SonarLint — Bug hunting season is open
What if your IDE could teach you why some coding is bad, show you best practices, and give you examples of fixes? In this post, Julien Henry explains how SonarLint —accessible from the Eclipse Marketplace— can help you code better.
What if your IDE could warn you as soon as you wrote bad code? More than just warning, what if it could teach you why something is bad, show you best practices, and give you examples of fixes? I’m not talking about poorly formatted code, or similarly minor issues. Thanks to powerful code analyzers also found in the well-known SonarQube platform, you can expect to catch serious flaws that would have led to critical bugs or security breaches.
Eager to try? Please follow the guide.
To use SonarLint, simply write code as you usually do. Bugs or vulnerabilities will be annotated directly in the editor when you save changes.
A dedicated view lets you browse all the issues detected by SonarLint. It’s sorted by date, most recent first, so you can easily spot the one you’ve just introduced.
If the message is not clear enough to understand an issue, simply open the rule description. We make an extra effort to give you a lot of details so you can learn and make an informed decision (there is not always one absolutely correct way to fix an issue).
How to find (non trivial) bugs with static analysis
As I teased earlier, SonarLint aims to find complex bugs. This is an ongoing effort, and every new version adds more and more checks. Finding complex bugs requires the best possible understanding of the code. Here is a very approximate description of the process:
- Parsing: to understand the code, the analyzer needs to parse it and build a tree based on a grammar. This is somewhat easy for well-specified languages like Java, but much more difficult for C++, because there are ambiguities.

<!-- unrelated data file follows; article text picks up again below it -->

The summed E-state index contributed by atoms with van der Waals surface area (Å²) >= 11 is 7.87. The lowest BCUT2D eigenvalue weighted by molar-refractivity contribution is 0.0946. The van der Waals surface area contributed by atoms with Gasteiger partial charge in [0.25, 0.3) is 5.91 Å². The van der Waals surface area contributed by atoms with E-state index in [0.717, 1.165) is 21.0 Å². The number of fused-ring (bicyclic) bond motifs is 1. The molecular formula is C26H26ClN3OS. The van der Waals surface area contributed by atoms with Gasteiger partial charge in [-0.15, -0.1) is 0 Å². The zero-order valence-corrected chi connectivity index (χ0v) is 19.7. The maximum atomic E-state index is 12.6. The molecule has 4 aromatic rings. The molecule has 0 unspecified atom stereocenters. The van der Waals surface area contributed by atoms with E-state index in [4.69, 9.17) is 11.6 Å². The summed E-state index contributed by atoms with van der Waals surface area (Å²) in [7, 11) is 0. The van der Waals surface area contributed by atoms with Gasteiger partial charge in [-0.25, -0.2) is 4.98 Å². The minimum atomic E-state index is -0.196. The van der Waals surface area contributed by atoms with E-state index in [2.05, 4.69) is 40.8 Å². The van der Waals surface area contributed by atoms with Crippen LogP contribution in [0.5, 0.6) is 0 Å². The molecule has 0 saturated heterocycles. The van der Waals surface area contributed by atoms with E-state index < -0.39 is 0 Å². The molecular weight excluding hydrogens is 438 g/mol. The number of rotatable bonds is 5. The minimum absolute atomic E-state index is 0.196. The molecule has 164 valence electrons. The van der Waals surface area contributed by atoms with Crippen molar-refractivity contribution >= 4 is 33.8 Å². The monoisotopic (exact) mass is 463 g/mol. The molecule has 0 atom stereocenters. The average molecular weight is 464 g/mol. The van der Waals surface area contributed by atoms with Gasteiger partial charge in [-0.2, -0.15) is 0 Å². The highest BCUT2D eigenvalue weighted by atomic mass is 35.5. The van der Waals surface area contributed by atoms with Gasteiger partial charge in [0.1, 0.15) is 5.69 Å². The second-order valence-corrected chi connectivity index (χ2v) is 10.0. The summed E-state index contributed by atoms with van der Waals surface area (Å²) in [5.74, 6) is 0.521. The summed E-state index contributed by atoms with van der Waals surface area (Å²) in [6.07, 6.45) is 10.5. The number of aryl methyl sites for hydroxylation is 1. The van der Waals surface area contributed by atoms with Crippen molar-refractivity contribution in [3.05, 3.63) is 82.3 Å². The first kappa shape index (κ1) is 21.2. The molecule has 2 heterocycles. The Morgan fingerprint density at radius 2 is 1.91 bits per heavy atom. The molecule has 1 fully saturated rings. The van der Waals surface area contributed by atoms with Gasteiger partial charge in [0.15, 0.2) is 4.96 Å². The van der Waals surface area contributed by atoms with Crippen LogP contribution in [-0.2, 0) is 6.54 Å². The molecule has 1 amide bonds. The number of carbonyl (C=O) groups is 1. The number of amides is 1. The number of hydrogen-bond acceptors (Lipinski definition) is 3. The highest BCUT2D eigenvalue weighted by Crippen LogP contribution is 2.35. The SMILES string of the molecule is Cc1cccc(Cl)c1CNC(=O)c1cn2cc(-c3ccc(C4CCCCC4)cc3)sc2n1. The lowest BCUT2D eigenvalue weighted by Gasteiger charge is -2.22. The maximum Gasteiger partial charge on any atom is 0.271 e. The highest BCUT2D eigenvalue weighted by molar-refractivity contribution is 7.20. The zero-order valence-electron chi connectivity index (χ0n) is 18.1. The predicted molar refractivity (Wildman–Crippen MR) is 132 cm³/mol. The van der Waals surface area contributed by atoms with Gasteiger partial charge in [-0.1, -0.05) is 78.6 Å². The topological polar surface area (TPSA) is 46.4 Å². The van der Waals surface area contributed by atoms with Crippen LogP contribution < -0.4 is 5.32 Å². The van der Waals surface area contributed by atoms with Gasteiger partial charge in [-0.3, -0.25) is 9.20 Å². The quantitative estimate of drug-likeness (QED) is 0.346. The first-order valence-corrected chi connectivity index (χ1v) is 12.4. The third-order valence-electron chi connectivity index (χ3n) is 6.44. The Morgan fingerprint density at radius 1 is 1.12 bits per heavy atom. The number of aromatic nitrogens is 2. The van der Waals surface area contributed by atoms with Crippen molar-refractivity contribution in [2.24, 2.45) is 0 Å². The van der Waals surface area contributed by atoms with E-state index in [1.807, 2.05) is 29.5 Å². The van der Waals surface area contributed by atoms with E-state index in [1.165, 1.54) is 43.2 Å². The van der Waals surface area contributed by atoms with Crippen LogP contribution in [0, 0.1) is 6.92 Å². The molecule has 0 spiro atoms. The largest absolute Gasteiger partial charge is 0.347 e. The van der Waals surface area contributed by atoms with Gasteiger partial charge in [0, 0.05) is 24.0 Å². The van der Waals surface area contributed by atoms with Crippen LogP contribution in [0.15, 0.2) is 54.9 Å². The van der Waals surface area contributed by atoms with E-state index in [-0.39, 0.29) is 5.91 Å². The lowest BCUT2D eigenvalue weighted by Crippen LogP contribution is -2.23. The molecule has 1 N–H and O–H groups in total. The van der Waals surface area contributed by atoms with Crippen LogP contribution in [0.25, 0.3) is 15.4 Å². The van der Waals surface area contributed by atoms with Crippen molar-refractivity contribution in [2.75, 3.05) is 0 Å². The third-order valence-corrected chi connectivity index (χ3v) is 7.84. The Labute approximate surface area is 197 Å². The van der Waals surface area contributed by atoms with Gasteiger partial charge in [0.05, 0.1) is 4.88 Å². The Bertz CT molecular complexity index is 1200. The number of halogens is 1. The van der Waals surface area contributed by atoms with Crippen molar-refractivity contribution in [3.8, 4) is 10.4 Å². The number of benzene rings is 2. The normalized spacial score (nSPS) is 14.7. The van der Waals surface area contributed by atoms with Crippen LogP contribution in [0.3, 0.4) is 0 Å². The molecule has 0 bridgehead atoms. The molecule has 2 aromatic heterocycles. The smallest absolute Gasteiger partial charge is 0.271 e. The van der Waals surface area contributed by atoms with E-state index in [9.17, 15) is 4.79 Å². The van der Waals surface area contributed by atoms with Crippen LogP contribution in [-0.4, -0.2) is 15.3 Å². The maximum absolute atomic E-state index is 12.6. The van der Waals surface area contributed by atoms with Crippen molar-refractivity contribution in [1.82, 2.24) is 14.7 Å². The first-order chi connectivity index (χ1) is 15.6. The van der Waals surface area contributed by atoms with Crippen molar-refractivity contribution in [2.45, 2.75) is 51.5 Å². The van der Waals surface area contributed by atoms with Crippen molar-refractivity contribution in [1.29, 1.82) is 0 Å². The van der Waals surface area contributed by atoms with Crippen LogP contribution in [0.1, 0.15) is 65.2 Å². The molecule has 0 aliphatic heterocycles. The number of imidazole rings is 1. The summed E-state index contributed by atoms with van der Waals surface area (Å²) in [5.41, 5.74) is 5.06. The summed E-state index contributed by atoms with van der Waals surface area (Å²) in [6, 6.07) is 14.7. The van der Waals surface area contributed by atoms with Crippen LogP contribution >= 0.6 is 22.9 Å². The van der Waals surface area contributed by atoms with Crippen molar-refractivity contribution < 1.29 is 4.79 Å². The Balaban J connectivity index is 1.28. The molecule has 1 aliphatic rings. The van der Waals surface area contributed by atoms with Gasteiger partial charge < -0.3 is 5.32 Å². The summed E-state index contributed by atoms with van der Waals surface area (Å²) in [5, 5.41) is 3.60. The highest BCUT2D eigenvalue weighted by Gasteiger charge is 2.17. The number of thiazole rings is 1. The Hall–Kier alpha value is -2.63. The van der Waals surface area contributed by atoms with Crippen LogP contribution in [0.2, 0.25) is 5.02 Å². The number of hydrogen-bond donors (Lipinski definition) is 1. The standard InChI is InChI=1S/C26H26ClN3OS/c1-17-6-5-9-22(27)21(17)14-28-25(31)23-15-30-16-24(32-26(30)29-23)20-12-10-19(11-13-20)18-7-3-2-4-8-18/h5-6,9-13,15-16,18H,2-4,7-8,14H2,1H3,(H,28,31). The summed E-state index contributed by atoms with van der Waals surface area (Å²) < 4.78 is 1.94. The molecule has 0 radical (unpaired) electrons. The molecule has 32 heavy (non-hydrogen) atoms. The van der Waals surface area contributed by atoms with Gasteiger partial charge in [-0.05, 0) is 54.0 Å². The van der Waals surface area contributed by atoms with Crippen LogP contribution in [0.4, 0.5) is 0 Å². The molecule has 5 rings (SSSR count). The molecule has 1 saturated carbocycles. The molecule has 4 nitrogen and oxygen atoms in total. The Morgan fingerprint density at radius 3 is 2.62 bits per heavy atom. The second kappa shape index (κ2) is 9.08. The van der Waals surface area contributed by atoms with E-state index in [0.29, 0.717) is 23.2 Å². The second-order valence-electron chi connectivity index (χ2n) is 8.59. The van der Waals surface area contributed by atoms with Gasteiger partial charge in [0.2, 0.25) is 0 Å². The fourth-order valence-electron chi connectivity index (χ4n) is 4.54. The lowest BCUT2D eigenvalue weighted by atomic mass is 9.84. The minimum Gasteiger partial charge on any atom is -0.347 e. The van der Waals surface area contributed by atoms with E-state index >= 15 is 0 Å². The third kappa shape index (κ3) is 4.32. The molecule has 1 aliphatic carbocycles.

- Data Flow Analysis: this is similar to mentally executing code while reading it, trying to collect as much information as possible on a possible program state. Is this variable initialized? What if this condition is true? Was this resource closed? Data Flow Analysis could, potentially, consume an infinite amount of resources (CPU/Memory) so this is a best-effort approach. The scope of exploration can be limited to a single method/function or extended to be cross-method or even cross-file.
As you probably guessed, simple parsing only enables simple checks. Properly resolving types and Data Flow Analysis is the key that opens the door to very advanced checks, with the potential to reveal serious bugs or vulnerabilities.
Teaser: this screenshot shows an upcoming feature. SonarLint can highlight the flow leading to some issues. This will become a key feature, since complex Data Flow-based findings may be hard to understand without the context that leads up to them.
You can unlock some additional features by connecting SonarLint to a SonarQube server and then binding your projects. It could be your company’s instance, or a cloud instance such as sonarqube.com, which is available for free for open source projects.
SonarQube Server Configuration
Here are some of the benefits of connecting to a SonarQube server:
- Access to all the SonarSource analyzers installed on the server instead of just the default ones. This allows consistent issue reporting and support for additional (including commercial) languages.
- Access to rulesets configured on the server, including custom rules.
- Hide issues marked as “Won’t Fix” or “False Positive”.
SonarLint evolves quickly. We had 7 releases last year and we’ll continue the effort in 2017. Each new version will include updated code analyzers, to spot more and more advanced bugs, but also to improve reporting.
Don’t hesitate to try it out, and give your feedback on our open discussion list: [email protected] You can report problems, propose new rules, and suggest new features.
This post was originally published in the February 2017 issue of the Eclipse Newsletter: Top Eclipse Marketplace Plugins
For more information and articles check out the Eclipse Newsletter.